I'm trying to proof the following statement:

Let $c$ be a curve inside a surface element $f:U\rightarrow\mathbb{R}^3$ (i.e $c=f\circ\gamma$ where $\gamma:I\rightarrow U$). Then $c$ is a line of curvature iff the ruled surface $g$ defined by $f$'s surface normal $\nu$ along the directix c is developable.

To make it clear- $g$ is the ruled surface created out of the normal vector of $f$ sliding through the curve $c$.

Both conditions have many equivalent definitions. For the first condition I thought using that $c'$ is an eigenvector of the shape operator $L$. For the second condition I thought of either using that the normal vector of $g$ doesn't change along $\nu$ or equivalently that the Gaussian curavture of $g$ vanishes.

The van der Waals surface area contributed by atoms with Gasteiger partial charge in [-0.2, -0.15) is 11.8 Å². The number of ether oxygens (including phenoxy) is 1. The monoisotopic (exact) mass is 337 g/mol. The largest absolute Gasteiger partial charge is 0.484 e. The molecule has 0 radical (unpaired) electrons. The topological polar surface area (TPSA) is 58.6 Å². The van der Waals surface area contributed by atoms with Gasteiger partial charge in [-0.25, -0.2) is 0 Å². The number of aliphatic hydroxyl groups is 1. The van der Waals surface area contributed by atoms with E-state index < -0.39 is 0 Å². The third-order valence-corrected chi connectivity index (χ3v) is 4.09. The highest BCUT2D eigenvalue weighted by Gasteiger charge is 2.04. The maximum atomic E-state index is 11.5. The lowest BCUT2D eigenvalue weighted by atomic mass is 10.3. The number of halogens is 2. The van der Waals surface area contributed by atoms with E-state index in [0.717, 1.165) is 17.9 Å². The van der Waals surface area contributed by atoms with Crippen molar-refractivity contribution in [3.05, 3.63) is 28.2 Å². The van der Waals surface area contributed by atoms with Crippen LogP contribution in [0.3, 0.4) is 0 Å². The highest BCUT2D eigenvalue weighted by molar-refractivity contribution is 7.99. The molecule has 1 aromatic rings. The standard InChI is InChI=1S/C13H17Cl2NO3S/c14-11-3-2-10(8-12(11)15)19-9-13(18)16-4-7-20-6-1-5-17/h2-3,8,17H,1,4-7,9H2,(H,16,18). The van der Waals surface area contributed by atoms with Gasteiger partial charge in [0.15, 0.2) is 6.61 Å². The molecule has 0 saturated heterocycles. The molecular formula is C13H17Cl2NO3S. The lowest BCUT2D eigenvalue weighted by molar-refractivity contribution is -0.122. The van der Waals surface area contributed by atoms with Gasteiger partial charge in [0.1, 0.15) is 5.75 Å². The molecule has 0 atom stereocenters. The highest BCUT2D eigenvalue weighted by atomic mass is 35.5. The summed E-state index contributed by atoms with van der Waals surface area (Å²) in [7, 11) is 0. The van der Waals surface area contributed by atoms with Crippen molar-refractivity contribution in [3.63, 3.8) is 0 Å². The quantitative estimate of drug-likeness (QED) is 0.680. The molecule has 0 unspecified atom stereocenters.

Any ideas for solving this? Also hints are welcome, but please make them helpful enough!


You should prove that the ruled surface $x(s,t) = \alpha(s)+t\beta(s)$ (say, with $\|\alpha'\|=\|\beta\|=1$) is developable if and only if $\alpha', \beta, \beta'$ are everywhere linearly dependent.


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